On general principle, I love any project with an alliterative name like Brain Boy. And even though JK Parkin just interviewed Dark Horse Assistant Editor Jim Gibbons, when I found out he had the scoop on the Brain Boy Archives that Dark Horse is set to release this Wednesday, November 16, I pestered Gibbons for a brief email interview. The 1962/1963 six-issue series serves as the only comic written by prose novelist Herb Castle. And while Castle developed the origin with legendary artist Gil Kane, after that first appearance, the actual series was drawn by then-newcomer Frank Springer. Inspired by the Cold War landscape of the early 1960s , the short-lived series proved a great springboard for discussion with Gibbons.
Tim O'Shea: How did the idea first come about to develop a Brain Boy archive?
Jim Gibbons: This was all Dark Horse Comics' head honcho Mike Richardson's idea. That guy knows his old comics like nobody's business and we—as a company—wouldn't have as extensive or as impressive an archival collection series without the passion Big Mike brings to the table for a lot of these projects. As a relatively young guy, I'd never heard for Brain Boy—and may not have had I not been assigned to work on this project with editor extraordinaire Philip Simon—but man, I enjoyed every wacky turn of this short-lived comic series.
O'Shea: Were you able to shoot the pages from original art, or what did you have to work with? Was there a great deal of restoration work that needed to be done?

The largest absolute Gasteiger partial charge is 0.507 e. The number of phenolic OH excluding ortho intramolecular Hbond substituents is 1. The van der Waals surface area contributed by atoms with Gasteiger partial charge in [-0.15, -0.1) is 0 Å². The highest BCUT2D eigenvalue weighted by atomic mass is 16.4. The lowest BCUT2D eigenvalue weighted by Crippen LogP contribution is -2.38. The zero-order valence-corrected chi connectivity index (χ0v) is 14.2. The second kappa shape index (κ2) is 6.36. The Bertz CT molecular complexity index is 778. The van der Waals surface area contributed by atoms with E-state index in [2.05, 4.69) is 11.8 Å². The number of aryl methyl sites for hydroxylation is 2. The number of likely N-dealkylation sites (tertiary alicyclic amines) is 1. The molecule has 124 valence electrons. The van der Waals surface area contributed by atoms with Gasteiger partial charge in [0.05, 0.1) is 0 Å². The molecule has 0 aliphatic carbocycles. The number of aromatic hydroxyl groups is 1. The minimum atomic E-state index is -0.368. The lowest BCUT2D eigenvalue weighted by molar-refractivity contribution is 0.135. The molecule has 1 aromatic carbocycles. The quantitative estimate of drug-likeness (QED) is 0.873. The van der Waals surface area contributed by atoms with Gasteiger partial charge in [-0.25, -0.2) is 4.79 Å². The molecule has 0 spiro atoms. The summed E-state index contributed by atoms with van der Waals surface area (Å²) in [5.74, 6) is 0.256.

Gibbons: All pages were scanned in house from the original comics and restored to their former glory by our incredible digital art team! They work tirelessly on archival projects like this all the time and never get enough credit for their hard work. Next time you pick up a yellowed and tattered issue from the '60s, try and imagine the amount of work that goes into making that looks like brand new and you'll start to get an idea of the hard work our digital art team puts in.
O'Shea: Would you agree that Brain Boy is best considered within the context of its time? As is noted on the inside book flap, the book was released in 1962--at the same time of the first James Bond movie and one of the coldest moments in the Cold War--the Cuban Missile Crisis.
Gibbons: I'm one of those guys who always checks the publication date of every graphic novel he reads before flipping to page one. Part of fully understanding and enjoying a comic story for me is directly related to knowing when it was published and what was going on in the world/the world of comics at the time. If I'm reading X-Men, I like to know what story lines came before and after what I'm reading, what political issues may have influenced the story, etc. Plus, writing styles change so much over time and I find reading old comics much more enjoyable when I know what era to place them in.